The connection between the fashion industry and the environment is clear – depending on various standards of measurement, the global fashion industry produces anywhere from four to 10 per cent of the world’s greenhouse gas emissions. As a multi-trillion-dollar sector that’s only expected to grow, brands are scrambling to become more environmentally-friendly, especially as consumer awareness increases.
But difficulties arise when retailers try to address sustainability, because fashion is not just one industry – it’s several, including the agricultural, chemical and fossil fuels. Adding to the interconnected nature of fashion is the fact that sustainability models will look different depending on the size of the business and across products and regions.
”I think what’s really important to remember about sustainability and sustainable practices is that it’s a spectrum,” says Anika Kozlowski, assistant professor of fashion design, ethics and sustainability at Ryerson University. “It’s continuously evolving and we’re adapting as we learn new information about the impacts and how to measure these impacts.
”What this looks like, in reality, is that Canadian retailers are finding different ways of adopting sustainable practices that are most suited to their niche.
Take Kotn, a Toronto-based home and clothing brand that sources directly from Egypt, for example.
Chief executive officer and co-founder Rami Helali is a strong believer that traceability is the foundation of any sustainable retailer. “You can’t tackle your material impact on climate change as an industry without understanding the entire impact of your supply chain – not just the final garment being assembled,” he says.
This means knowing where all stages of production take place, ranging from where raw materials are farmed to where the final product is put together.
A 2021 report on transparency in the fashion industry published by Fashion Revolution found that, among 250 of the world’s largest brands, only 47 per cent disclosed their first-tier manufacturer details, which is the final stage of production such as sewing and packaging.
The numbers beyond first-tier suppliers are much more dismal, with only 27 per cent of surveyed brands disclosing second-tier suppliers, also known as processing facilities. When it comes to the final tier of where raw materials are sourced, the number drops to 11 per cent. Notable Canadian brands on the list include Aritzia and Canada Goose, which both scored one per cent on traceability.
While larger brands may be behind on this front, Kotn isn’t the only Canadian retailer to put an emphasis on supply chain transparency. Footwear company Thesus, which changed its name from Alice + Whittles on Nov. 1, is also committed to reaching full traceability. While the company is close but not quite there yet, CEO and co-founder Sofi Khwaja says that it is a priority.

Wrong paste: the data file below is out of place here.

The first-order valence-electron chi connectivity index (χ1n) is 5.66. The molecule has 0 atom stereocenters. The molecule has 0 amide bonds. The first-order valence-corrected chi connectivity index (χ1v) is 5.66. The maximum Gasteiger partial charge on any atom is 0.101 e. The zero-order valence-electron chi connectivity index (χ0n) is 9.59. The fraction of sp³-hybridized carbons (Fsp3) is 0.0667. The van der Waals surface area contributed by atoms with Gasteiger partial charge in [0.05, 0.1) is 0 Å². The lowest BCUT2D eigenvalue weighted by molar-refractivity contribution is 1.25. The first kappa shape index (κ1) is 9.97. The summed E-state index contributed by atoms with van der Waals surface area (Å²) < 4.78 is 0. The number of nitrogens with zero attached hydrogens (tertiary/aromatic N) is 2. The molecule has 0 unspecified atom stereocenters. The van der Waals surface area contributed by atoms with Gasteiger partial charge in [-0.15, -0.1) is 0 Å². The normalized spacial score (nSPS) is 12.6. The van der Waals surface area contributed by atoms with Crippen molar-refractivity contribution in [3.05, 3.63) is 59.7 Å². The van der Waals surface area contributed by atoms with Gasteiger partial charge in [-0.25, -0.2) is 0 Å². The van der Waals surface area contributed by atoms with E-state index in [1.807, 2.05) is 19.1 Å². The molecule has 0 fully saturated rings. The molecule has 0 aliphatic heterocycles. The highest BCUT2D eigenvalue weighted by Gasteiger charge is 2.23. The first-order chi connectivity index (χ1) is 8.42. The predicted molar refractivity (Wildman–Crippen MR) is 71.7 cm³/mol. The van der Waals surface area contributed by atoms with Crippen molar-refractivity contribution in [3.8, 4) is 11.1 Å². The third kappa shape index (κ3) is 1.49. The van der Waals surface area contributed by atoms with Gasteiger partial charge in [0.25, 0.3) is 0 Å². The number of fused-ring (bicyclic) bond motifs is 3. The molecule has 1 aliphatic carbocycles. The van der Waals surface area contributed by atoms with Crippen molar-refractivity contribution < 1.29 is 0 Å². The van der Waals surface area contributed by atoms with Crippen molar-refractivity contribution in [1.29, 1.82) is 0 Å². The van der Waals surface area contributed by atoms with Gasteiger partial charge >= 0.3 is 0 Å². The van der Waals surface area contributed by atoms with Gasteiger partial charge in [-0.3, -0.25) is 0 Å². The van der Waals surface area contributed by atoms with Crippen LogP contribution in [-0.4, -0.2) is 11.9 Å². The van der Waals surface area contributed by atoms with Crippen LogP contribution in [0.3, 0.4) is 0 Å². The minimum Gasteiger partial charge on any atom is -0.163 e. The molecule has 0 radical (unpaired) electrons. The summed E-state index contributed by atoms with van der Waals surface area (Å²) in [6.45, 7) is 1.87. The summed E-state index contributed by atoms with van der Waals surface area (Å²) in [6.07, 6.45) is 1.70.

Where Thesus really thrives are its designs and materials, says Ms. Khwaja. “The most important thing for us as a brand, and which has really set us apart from the beginning, is our real attention to material and the diversion of waste in our products.”
Thesus isn’t a fast fashion company – they don’t release new products every season, or even every year. Instead, Ms. Khwaja says they take the time to develop a product that is sustainable. “An important part of moving away from fast-fashion models … is really knowing your partners at a deeper level and committing to them so that you can be accountable for that.”
The company is part of a growing trend in the industry to pivot away from more damaging materials such as polyester and toward more environmentally friendly materials such as hemp.
At Canadian retailer Frank and Oak, hemp is fast becoming a popular material, along with fabrics such as kapok and yak wool. For Melisa Alessi, head of production and design at Frank and Oak, it’s clear the industry is currently more extractive than it is additive. She wants to help the company move toward the latter.
Ms. Alessi has led Frank and Oak in adopting more sustainable measures such as using recycled polyester and designing for an eventual circular economy. At the same time, she recognizes that the company still has room for improvement, such as on traceability.
”It’s on us to be able to trace our supply chain and to be able to speak in a transparent way about it,” she explains.
While Ryerson’s Ms. Kozlowski says recycling materials is helpful to creating circularity, it’s not a silver bullet.
”The scale at which we’re producing is out of control and recycling is not the answer to allow the production to continue at the rate that it does, especially when clothing production is forecasted to increase over the next 10 years,” she says.
She hopes the Canadian fashion industry will realize the importance of creating circularity and start working toward that in a variety of ways.
”Sustainability is a spectrum. It’s not a binary, it’s not good or bad. There’s so many ranges on what sustainability can look like.”